So when we return to the Hill, some of us develop desperate plans to get back to our birth weights, praying we might fit into our old My-Size Barbie's wedding gown when the Big Day finally comes. Others are fine with whatever body shape we might have, but do want to keep our hearts healthy with a little exercise.
While the semester may begin with daily three-hour communions with the elliptical machines in Tostrud, many of us are quickly torn away from such sweaty rendezvous by Facebook, AIM, drinking (off campus, of course), extracurriculars, real human friends and sometimes even academics.
Though we are understandably busied by the need to check our P.O. boxes for the 37th time each day, such important tasks too often take priority over the maintenance of our valuable cardiovascular health. We start off the semester at the salad bar and end up with trays full of greasy hotdish and lemon bars. So, before we resign ourselves to the freshmen (or any year) fifteen, twenty or thirty at the expense of our arteries, let's explore another way we can get our hearts going and keep ourselves a little bit healthier: getting off.
First, a disclaimer: obviously, not all ways of getting off are terribly healthy. My condolences to those of us with spinach fetishes, who may need to lay off their intimacy with the leaves for a while, as a nudie romp with the E. Coli virus recently found in spinach might leave them (no pun intended) feeling a little under the weather. Likewise, unprotected sex, lofted bed gymnastics and any kind of Mohn elevator sex can be downright dangerous.
Scientists disagree on how many calories we burn in different positions, but they do agree that sex can decrease blood pressure, increase muscle tone and work the cardiovascular system. While sex with a partner is more likely to work your whole body and get your cardio really going, intense masturbation can also be a good way to get your heart rate up and your blood flowing.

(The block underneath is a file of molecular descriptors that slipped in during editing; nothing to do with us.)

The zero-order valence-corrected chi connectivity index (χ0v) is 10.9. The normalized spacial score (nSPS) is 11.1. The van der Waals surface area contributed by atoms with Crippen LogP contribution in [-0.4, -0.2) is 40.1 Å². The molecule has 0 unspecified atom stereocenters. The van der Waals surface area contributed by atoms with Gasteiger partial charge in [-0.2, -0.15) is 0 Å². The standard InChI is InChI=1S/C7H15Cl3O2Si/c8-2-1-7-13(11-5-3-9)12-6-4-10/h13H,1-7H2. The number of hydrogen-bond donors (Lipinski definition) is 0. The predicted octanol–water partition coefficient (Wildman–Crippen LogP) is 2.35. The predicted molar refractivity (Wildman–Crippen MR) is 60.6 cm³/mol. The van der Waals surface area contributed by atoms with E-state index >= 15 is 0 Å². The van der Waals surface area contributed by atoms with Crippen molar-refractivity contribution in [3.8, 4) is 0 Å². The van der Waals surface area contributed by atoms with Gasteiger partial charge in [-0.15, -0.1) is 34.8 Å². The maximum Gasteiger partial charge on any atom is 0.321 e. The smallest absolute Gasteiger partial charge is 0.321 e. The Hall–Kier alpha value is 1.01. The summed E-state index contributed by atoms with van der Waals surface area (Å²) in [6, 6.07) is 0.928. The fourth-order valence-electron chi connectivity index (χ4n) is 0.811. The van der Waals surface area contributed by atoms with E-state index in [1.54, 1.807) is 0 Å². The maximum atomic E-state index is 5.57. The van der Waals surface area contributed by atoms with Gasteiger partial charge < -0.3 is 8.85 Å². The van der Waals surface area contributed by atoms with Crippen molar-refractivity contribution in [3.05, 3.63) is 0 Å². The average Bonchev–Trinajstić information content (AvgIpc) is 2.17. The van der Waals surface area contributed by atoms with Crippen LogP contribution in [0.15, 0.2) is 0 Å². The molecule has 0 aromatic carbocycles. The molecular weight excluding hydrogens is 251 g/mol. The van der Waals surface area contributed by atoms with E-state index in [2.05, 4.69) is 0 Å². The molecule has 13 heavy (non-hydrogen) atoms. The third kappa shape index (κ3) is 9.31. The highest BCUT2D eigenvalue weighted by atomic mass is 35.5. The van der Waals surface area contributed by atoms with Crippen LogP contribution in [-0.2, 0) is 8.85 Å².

According to the British National Health Services, regular sexual activity may even help prevent heart disease. One recent study followed several thousand middle aged men in Wales for 10 years and found that those who were sexually active had less than half the risk of heart attack of those who were not sexually active.
Moreover, regular sex can stimulate immune system cells, produce endorphins and boost your levels of testosterone and estrogen.
So, you want to sexercise? Make sure you warm yourself up a little bit beforehand. Do a few pelvic lunges or maybe some kegels. You may also want to start training before you really go at it with your lover. You might try masturbating while running in place.
If you and/or your lover are getting a little lazy, perhaps some bedroom calisthenics are in order. Have a fetish for the armed forces? Try bringing in some drills into your sex life. Ever done jumping jackoffs? What about push-ups and ins? Clean and jerk-offs are a definite possibility. Just make sure your partner's angled so that he or she can reach your tender places as he or she is suspended above your head.
If you get really desperate, try attaching some free weights to you and your lovers arms and legs with velcro. Then, do your business as usual. That should supplement your regular routine, and maybe even save you your next trip to the gym.
Just make sure you don't get ahead of yourself. Use plenty of lube, but not enough that your partner will slip out of your arms, slide across a bed and crash through a window or sheet of drywall. That might be a little excessive.
If you're not sexually active now, and if you don't even masturbate, don't start because of this article. You should probably just go to the gym for your exercise. However, studies also show that increased exercise correlates positively with an increased sex drive. So maybe you'll work your way up to the sexercise.
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